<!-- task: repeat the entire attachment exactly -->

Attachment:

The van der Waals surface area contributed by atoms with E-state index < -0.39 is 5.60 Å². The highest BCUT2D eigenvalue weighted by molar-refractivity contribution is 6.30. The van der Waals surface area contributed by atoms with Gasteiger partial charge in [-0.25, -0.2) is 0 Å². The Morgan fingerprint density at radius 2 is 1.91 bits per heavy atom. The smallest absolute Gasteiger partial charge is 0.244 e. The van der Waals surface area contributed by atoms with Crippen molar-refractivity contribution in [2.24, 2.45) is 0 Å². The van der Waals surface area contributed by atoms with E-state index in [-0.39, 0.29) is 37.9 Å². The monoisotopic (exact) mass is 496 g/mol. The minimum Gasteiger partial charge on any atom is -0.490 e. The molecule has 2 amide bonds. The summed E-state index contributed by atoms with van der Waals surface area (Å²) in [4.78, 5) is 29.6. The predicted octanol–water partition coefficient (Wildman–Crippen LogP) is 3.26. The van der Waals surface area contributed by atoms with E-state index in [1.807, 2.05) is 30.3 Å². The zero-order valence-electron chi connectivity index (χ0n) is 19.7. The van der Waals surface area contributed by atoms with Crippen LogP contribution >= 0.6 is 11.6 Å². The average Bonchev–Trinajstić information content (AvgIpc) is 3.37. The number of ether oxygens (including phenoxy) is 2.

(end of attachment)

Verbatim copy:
The van der Waals surface area contributed by atoms with E-state index < -0.39 is 5.60 Å². The highest BCUT2D eigenvalue weighted by molar-refractivity contribution is 6.30. The van der Waals surface area contributed by atoms with Gasteiger partial charge in [-0.25, -0.2) is 0 Å². The Morgan fingerprint density at radius 2 is 1.91 bits per heavy atom. The smallest absolute Gasteiger partial charge is 0.244 e. The van der Waals surface area contributed by atoms with Crippen molar-refractivity contribution in [2.24, 2.45) is 0 Å². The van der Waals surface area contributed by atoms with E-state index in [-0.39, 0.29) is 37.9 Å². The monoisotopic (exact) mass is 496 g/mol. The minimum Gasteiger partial charge on any atom is -0.490 e. The molecule has 2 amide bonds. The summed E-state index contributed by atoms with van der Waals surface area (Å²) in [4.78, 5) is 29.6. The predicted octanol–water partition coefficient (Wildman–Crippen LogP) is 3.26. The van der Waals surface area contributed by atoms with E-state index in [1.807, 2.05) is 30.3 Å². The zero-order valence-electron chi connectivity index (χ0n) is 19.7. The van der Waals surface area contributed by atoms with Crippen LogP contribution >= 0.6 is 11.6 Å². The average Bonchev–Trinajstić information content (AvgIpc) is 3.37. The number of ether oxygens (including phenoxy) is 2.